We estimate a time series of intergenerational economic mobility using a two sample
estimation approach that matches individuals in the Census to synthetic parents in the prior
generation based on state of birth and cohort. We find that mobility increased from 1950 to 1980
but has declined sharply since 1980. While our estimator places greater weight on birth location
effects than the standard intergenerational coefficient, evidence suggests that the size of the bias is
small and unlikely to account for the sharp change since 1980. The recent decline in mobility is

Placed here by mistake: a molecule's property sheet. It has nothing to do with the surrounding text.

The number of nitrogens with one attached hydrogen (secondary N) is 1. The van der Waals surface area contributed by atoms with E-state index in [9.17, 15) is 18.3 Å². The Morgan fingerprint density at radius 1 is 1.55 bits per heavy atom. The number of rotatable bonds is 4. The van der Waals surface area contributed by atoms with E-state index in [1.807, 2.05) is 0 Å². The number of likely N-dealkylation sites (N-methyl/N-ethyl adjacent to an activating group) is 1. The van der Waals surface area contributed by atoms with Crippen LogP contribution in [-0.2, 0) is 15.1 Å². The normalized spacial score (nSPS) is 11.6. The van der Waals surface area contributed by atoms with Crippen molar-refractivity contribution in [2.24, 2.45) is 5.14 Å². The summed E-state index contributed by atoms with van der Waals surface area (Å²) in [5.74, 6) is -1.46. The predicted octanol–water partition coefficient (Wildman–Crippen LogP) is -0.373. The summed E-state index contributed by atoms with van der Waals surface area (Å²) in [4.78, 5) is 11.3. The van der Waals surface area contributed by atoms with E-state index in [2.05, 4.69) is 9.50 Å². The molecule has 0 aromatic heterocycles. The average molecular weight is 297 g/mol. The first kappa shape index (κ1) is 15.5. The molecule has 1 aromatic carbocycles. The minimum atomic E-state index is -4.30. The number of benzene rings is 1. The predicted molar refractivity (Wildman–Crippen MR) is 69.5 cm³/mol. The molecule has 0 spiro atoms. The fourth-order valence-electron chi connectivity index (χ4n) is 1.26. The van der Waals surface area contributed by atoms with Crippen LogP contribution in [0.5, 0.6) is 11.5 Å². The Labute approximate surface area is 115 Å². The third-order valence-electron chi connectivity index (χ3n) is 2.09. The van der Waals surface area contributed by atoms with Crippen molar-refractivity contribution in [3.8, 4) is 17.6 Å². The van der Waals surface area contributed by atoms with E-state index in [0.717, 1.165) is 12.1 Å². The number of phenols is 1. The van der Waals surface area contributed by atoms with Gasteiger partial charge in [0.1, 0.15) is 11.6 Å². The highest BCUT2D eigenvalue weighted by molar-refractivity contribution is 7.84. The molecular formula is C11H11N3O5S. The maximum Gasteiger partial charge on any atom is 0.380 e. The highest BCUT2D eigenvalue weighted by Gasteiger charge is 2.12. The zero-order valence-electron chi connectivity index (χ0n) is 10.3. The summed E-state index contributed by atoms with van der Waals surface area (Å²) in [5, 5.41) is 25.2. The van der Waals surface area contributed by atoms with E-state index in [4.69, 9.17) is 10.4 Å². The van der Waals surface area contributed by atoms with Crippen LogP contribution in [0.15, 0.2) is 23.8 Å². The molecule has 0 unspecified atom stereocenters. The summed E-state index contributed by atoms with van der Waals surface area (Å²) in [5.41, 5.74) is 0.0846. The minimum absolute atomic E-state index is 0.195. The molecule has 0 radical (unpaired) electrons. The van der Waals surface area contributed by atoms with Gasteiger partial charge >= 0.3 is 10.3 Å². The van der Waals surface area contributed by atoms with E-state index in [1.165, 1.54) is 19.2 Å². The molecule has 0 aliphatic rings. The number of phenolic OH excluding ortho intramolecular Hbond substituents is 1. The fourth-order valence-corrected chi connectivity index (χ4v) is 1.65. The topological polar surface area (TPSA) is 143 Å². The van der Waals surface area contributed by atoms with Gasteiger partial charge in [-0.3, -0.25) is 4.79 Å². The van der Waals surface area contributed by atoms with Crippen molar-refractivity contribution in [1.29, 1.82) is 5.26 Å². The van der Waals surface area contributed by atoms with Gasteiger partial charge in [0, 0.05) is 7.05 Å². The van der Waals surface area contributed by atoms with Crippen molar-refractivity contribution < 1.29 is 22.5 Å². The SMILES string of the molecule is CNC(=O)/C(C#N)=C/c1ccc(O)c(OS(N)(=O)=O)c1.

only partially explained by education. Our preferred set of results suggest that the rate at which
earnings are regressing to the mean is slower now than at any time in the post World War II period
causing economic differences between families to persist longer than they had mid-century.
However, current rates of positional mobility, as measured by the intergenerational correlation,
appear historically normal.